Provision AWS Infrastructure using Puppet

Today we’re releasing a preview of a new approach to managing your AWS infrastructure with Puppet, the Puppet Labs AWS module. This module allows you to describe the components of your infrastructure using the Puppet language, and then lets you create that infrastructure in AWS. If you’ve ever found yourself manually launching new instances or forgetting to create a new security group this should help.

Amazon Web Services is Amazon’s popular infrastructure as a service platform, providing the compute power, storage and networks for customers all around the world. Puppet has had support for provisioning AWS instances using the Cloud Provisioner tool for a while, but that is simply a command line interface, it didn’t allow you to describe your infrastructure in code.

Show me the code

The best way of understanding this new approach is to see some sample code:


ec2_securitygroup { 'sample-group':
  ensure      => present,
  region      => 'us-west-1',
  description => 'Group used for testing Puppet AWS module',
}

ec2_instance { 'sample-instance':
  ensure            => present,
  region            => 'us-west-1',
  availability_zone => 'us-west-1a',
  image_id          => 'ami-696e652c',
  instance_type     => 't1.micro',
  security_groups   => ['sample-group'],
}

ec2_loadbalancer { 'sample-load-balancer':
  ensure             => present,
  region             => 'us-west-1',
  availability_zones => ['us-west-1a', 'us-west-1b'],
  instances          => ['sample-instance', 'another-instance'],
  security_groups    => ['sample-group'],
  listeners          => [{
    protocol => 'tcp',
    port     => 80,
  }],
 }

The above describes an instance, security group and load balancer in AWS. Running the above code would ensure that they all exist, and if they don’t would create them. Run it again and we have a way of asserting our infrastructure is as we intended.

For more examples, and full installation instructions check out the code at https://github.com/puppetlabs/puppetlabs-aws.

Why Puppet?

At its heart Puppet is a domain specific language for describing how resources relate to each other, and then making that description a reality. For most people those resources are files, packages and services that live on an individual server. But it’s also possible to extend Puppet with types and providers to manage higher level resources like network devices, Google Compute Engine or the OpenStack platform.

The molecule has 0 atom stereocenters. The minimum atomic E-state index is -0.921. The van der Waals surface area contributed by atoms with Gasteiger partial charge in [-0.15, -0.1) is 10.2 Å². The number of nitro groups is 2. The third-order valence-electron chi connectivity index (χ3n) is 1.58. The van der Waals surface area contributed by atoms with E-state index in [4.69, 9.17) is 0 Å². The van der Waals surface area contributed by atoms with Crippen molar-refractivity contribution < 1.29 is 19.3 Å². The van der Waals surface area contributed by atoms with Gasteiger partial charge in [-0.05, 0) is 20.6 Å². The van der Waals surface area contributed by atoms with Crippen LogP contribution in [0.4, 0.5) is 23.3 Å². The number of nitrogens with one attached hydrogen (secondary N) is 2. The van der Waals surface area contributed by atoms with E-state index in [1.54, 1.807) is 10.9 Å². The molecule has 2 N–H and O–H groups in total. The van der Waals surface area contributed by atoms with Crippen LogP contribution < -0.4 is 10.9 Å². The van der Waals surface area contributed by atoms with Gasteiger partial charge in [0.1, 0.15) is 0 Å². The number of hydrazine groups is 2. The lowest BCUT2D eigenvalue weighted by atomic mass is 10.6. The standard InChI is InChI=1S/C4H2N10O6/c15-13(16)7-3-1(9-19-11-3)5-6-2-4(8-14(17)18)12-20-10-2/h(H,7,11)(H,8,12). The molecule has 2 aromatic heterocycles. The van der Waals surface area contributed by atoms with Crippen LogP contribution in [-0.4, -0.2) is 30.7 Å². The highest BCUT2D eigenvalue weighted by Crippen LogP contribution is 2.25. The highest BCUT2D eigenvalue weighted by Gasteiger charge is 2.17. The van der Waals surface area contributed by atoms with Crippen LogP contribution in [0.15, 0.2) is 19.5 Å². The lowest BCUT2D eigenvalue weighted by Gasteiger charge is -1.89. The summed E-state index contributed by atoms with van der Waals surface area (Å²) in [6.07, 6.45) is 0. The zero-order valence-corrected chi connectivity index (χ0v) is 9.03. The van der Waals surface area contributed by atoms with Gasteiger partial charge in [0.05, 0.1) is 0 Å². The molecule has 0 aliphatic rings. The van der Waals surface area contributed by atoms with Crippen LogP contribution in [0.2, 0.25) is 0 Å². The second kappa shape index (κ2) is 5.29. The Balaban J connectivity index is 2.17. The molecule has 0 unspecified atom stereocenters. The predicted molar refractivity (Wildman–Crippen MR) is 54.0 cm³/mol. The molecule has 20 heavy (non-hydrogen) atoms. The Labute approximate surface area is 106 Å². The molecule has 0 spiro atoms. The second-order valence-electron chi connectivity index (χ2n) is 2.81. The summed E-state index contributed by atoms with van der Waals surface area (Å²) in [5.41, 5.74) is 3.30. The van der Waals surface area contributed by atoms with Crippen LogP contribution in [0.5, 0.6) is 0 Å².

Familiar DSL

For those already using Puppet to manage infrastructure the above code samples should look very familiar, even if the resources are new. This is a huge advantage, as you don’t need to learn an entire new syntax to get started. The maturity of the DSL also means you can take advantage of tools built around it, for instance writing tests using rspec-puppet or syntax highlighting in your editor of choice.

Declarative vs. Imperative

Unlike the original Cloud Provisioner this module takes a more declarative approach. Describe how you want your infrastructure to look and run the code to make it so. This has lots of advantages, from facilitating team discussion to demonstrating compliance and testing. Changes can take advantage of processes like version control, code review and continuous integration, too.

The Future

This initial release only supports the basic features of instances, security groups and load balancers, but we’re busy working on adding more resources, and more properties to existing resources. We’re also planning on testing with larger environments and improving the performance at scale.

More interesting than just supporting more of the AWS API we’ll be looking to integrate this with other parts of Puppet too, from working on improving certificate signing in dynamic environments to bootstrapping entire Puppet managed clusters with one command. We have lots of ideas.

This is an early release, we’re purposefully shipping before we have a fully baked product to get feedback from early adopters and people who would use it if only it had this one extra feature. Please take a minute to tell us what features you'd like to see next.

Feedback

Please try the module out and let us know what you think. Ask on any of our community channels or report issues at https://github.com/puppetlabs/puppetlabs-aws.

Gareth Rushgrove

About the author: Gareth Rushgrove is a senior software engineer at Puppet Labs. He works remotely from Cambridge, UK, building interesting tools for people to better manage infrastructure. When not working he can be found writing the Devops Weekly newsletter or hacking on software in new-fangled programming languages. You can follow him on Twitter @garethr.

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